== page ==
Ford is investing $50 billion in electrification with a goal of producing two million EVs annually by 2026, and is in the midst of erecting multiple, massive production facilities to aid in those efforts. The same can be said of many other automakers, each of which is keen to gain a competitive advantage in this emerging market, too. However, while some – including current Ford CEO Jim Farley – believe this transition is occurring faster than expected, former Ford CEO Mark Fields isn’t quite as optimistic, according to The Street.
“We’re at a bit of a make-or-break moment for the industry when it comes to EVs. You’ve got a lot of capacity, a lot of new products,” Fields said in a recent interview, noting that EV inventory is growing at a faster rate than ICE vehicles over the past few months, as Ford Authority reported last week. However, he also noted that “EV demand is not keeping up with production.”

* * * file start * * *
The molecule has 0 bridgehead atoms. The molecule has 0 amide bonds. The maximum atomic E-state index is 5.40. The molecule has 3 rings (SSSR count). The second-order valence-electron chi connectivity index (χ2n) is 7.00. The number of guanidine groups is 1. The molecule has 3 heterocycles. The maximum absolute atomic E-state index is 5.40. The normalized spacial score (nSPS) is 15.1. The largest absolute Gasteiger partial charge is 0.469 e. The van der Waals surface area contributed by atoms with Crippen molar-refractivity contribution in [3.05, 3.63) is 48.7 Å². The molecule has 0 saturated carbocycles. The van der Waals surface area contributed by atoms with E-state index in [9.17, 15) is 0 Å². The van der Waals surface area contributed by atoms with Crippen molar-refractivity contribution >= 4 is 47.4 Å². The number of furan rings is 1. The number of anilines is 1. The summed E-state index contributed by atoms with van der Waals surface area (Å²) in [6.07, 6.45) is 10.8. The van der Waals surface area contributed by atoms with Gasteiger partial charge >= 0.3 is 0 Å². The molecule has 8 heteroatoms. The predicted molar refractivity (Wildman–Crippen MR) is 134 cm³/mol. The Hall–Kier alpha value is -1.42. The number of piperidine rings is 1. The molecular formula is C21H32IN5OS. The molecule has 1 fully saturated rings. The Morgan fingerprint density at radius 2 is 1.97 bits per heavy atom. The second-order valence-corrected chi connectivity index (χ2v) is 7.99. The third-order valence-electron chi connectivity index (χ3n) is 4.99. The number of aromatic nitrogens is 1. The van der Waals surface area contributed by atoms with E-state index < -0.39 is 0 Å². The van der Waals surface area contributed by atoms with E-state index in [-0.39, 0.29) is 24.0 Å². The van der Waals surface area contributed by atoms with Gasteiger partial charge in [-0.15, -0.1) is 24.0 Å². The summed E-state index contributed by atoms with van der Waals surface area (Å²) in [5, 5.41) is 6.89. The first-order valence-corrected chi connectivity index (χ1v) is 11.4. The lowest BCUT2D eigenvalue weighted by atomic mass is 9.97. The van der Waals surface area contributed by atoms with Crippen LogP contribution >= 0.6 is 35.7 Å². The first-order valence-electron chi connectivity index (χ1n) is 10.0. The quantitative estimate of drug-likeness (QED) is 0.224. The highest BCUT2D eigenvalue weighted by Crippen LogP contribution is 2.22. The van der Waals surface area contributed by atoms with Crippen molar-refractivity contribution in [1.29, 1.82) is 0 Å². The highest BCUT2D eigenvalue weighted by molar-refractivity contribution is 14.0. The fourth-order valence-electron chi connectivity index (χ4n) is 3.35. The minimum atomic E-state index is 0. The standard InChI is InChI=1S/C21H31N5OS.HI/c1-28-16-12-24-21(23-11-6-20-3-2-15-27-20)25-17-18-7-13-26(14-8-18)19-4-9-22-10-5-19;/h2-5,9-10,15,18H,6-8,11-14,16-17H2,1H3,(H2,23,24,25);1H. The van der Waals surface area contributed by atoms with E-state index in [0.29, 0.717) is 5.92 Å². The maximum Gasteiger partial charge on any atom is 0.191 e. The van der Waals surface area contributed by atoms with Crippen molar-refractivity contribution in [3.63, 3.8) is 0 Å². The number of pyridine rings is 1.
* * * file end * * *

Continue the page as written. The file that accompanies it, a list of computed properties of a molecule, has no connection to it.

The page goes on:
“If you look at history in industries, when you think of Netflix, when they went from sending DVDs to streaming them, there was a big issue around ‘can that company make that transition,'” Fields said. “I think they were successful, but the key there is they made lives easier for consumers. Right now, with EVs, If you’re making, at least initially, life more difficult for consumers, they usually take the path of least resistance. It’s going to happen, but there’s a mismatch amongst the industry and analysts around how fast that’s going to happen.”
At the end of June, EV inventory in the U.S. reached a 103 days’ supply – nearly double the total market’s level of 53 days’ supply. However, Darren Palmer, vice president, Electric Vehicle Programs, Ford Model e, recently stated that he isn’t concerned about this massive growth, instead pointing to the fact that much of it is due to a significant ramp up in production, which is a direct result of an improved supply chain over the first half of the year.